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In light of the earthquakes in Northridge, California, and Kobe, Japan, engineering researchers are rethinking the current approach to seismic design. Research undertaken at the present time will result in almost immediate changes in the building codes. Seismic design is a market to exploit. Grant monies for studies and research is owing from Washington in response to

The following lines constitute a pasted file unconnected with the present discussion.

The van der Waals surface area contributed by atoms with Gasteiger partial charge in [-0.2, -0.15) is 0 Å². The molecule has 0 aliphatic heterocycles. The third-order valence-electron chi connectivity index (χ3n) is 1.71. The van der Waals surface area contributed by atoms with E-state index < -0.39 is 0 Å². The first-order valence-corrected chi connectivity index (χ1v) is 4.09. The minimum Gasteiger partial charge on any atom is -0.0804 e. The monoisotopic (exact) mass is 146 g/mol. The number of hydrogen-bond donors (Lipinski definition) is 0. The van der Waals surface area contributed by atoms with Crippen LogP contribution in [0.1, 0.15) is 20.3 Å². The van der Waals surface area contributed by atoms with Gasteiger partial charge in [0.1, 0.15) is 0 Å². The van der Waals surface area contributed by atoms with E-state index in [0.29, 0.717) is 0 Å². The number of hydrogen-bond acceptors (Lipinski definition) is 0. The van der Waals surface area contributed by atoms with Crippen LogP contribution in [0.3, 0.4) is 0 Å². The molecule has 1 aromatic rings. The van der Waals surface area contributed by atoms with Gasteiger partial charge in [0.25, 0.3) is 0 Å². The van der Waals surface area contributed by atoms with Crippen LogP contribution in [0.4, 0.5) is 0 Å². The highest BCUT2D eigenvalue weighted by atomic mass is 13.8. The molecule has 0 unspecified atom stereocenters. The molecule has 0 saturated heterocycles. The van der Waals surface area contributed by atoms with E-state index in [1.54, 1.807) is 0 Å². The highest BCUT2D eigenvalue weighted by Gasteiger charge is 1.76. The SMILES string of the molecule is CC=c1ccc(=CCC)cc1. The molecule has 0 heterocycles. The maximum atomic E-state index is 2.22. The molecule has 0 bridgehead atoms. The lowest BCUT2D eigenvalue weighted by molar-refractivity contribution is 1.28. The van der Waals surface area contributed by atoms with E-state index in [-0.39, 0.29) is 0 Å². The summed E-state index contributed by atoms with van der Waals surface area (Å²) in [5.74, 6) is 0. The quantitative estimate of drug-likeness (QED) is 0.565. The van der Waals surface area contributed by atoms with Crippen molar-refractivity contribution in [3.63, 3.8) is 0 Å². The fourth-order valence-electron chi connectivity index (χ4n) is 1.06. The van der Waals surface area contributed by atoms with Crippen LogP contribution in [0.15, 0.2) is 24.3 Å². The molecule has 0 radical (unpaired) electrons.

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major earthquake activity. Large design rms armed with grants can target areas of the country susceptible to seismic activity and market their specialized expertise, lling a void the local consultants may have discounted. Seismic damage makes great television press. Municipal, hospital, school, and other administrators cannot ignore the risks associated with a major earthquake. The more complicated the analysis needs to be, the more important it is to hire specialists to design seismic resistant foundations and buildings, and to determine how to modify the underlying soils or isolate the foundations of existing buildings. Will the academic community and code of cials recommend simple methods of analysis that can be applied easily to new and existing buildings in order to reduce the risk of damage during a seismic event Probably not. Several questions should be asked before we adopt complicated or excessive seismic requirements into our building codes. First, what is the risk of injury, death, or property damage in the United States due to a seismic event Second, how much will seismic provisions add to the cost of rehabilitating or adding to existing structures Third, how much will a seismic analysis add to the cost of engineering and architectural fees for new or existing structures Fourth, how many clients will be willing to pay extra for a seismic analysis History since 1750 indicates that in most of the United States, the risk of death or property damage from a seismic event is extremely small. There are many reasons for the low seismic mortality rate. Population density, construction methods and materials, geotechnical conditions, and climate are some of the factors that affect the number of deaths that may occur as a result of a seismic event. North American building codes and zoning ordinances limit population density in our cities. Cultural factors tend to limit the number of children living in single-family dwellings in North America. Construction methods in North America tend to limit the risk of earthquake-related deaths. One of the methods worth mentioning involves the use of mortar and unit masonry, which is far superior to the unit masonry used in many less-developed countries today or in any country in the past. Joint reinforcing is included in most commercial masonry walls built in North America. Many residential buildings in North America are framed with dimensional lumber, which is light and strong. Except in certain regions, North American builders tend to not roof buildings with heavy concrete or clay tile products. Buildings constructed in North America today are required by building codes to bear on properly proportioned footings resting on an adequate subgrade. In many overpopulated parts of the world, housing is constructed on steep slopes or lled in land not suited for agriculture or other activities. In American cities, such as Charleston, Boston, and San Francisco, which are underlaid with soft clays, pile, or caisson foundations are typically provided for large buildings.